Periyakulam: JUNE 3-4, 2012

Sri Adi Shankaracharya’s Teachings Are Relevant Even Today

Jagadguru Shankaracharya Sri Sri Bharati Tirtha Mahaswamiji arrived at Periyakulam on the evening of June 3 and was given a grand welcome at the Agrahara. The Jagadguru was then led to the Pravachana Mandiram, Sringeri Shankara Math amidst Vedic chants and the singing of Bhajans led by Udayalur Sri Kalyanarama Bhagavathar.

After the Dhuli Pada Puja was performed, Swagata Patrikas were read in Sanskrit and Tamil. Two elderly Vedic Pandits of Periyakulam, Brahmasri V. Thyagaraja Deekshitar and Brahmasri Dr. P K Rajagopala Bhattacharyar, each aged around 100 years received the Jagadguru’s blessings and were felicitated on the occasion with shawls and cash awards. Financial assistance was also provided to S P R Pandian nursery and primary school in Periyakulam and to an orphanage located in Theni. Justice Sri V. Ramasubramanian, Jugde of the Chennai High Court spoke on the occasion about the Peetham and his experiences with the Jagadguru.

The Jagadguru began His Anugraha Bhashanam speaking about the greatness of the incarnation of Sri Adi Shankaracharya. It is our fortune that we have Him as our Guru. He did not stop with writing His Bhashyas on the Prasthana Traya. As they were comprehensible only by the sharpest of intellects, He penned a number of Prakarana Granthas and Stotras. He integrated a number of teachings.

There are many who question if the teachings of Sri Adi Shankaracharya apply to the 21st century. His teachings are so universal that they apply for all time. For instance, Sri Adi Shankaracharya wrote Prashnottara Ratnamalika, a series of questions and answers conveying deep philosophical truths. For instance, Sri Adi Shankaracharya raises the question – what is most difficult for man to attain.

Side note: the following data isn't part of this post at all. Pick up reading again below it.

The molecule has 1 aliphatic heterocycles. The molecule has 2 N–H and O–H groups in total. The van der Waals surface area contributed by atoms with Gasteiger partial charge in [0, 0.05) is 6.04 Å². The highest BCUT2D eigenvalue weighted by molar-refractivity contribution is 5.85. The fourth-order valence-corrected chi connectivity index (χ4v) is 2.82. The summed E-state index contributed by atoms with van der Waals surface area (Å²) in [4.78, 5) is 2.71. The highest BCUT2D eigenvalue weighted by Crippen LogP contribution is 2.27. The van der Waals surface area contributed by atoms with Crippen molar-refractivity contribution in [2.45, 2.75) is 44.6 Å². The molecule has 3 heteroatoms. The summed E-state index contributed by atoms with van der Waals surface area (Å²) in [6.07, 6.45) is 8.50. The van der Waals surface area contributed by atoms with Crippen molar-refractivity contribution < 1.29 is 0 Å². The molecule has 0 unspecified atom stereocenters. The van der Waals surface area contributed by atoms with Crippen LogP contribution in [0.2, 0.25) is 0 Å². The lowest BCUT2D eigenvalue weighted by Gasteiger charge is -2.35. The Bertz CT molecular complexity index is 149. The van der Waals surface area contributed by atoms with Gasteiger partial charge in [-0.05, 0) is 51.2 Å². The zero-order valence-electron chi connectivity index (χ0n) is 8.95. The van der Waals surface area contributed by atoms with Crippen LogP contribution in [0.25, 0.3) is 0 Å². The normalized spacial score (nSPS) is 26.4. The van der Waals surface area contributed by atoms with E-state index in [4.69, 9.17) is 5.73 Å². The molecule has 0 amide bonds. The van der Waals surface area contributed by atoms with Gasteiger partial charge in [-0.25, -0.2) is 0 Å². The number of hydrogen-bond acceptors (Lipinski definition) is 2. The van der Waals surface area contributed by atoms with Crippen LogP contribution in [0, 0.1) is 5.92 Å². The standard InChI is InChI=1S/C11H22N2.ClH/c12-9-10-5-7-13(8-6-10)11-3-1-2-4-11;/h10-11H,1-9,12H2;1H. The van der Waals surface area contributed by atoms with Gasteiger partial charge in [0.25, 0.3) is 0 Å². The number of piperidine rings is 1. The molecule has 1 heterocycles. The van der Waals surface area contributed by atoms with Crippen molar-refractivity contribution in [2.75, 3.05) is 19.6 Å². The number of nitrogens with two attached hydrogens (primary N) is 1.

Man has to first ponder over how his wealth can be utilized. How can wealth be distributed. Usually man spends wealth in worthless pursuits. Only wealth distributed to the appropriate person at the appropriate place and appropriate time deserves praise. Bhagavan says in the Gita –

दातव्यमिति यद्दानं दीयतेऽनुपकारिणे ।
देशे काले च पात्रे च तद्दानं सात्त्विकं स्मृतम् ॥

A person who has studied the Vedas or the Shastras, one who has good Achara, one who is poor – all of these people are appropriate for charity. The place could be a holy town as Kashi or Rameswaram while the time best suited for charity could be a Parva kala or Punya Kala such as Grahanam, Ardhodaya Punyakala or Mahodaya Punyakala. That is why Adi Shankaracharya states that the first rare quality is वित्तं त्यागसमेतम् – wealth that is meant for charity. Hence when a situation suited for charity comes, do not think of your budget limits and for you may not get such an opportunity again.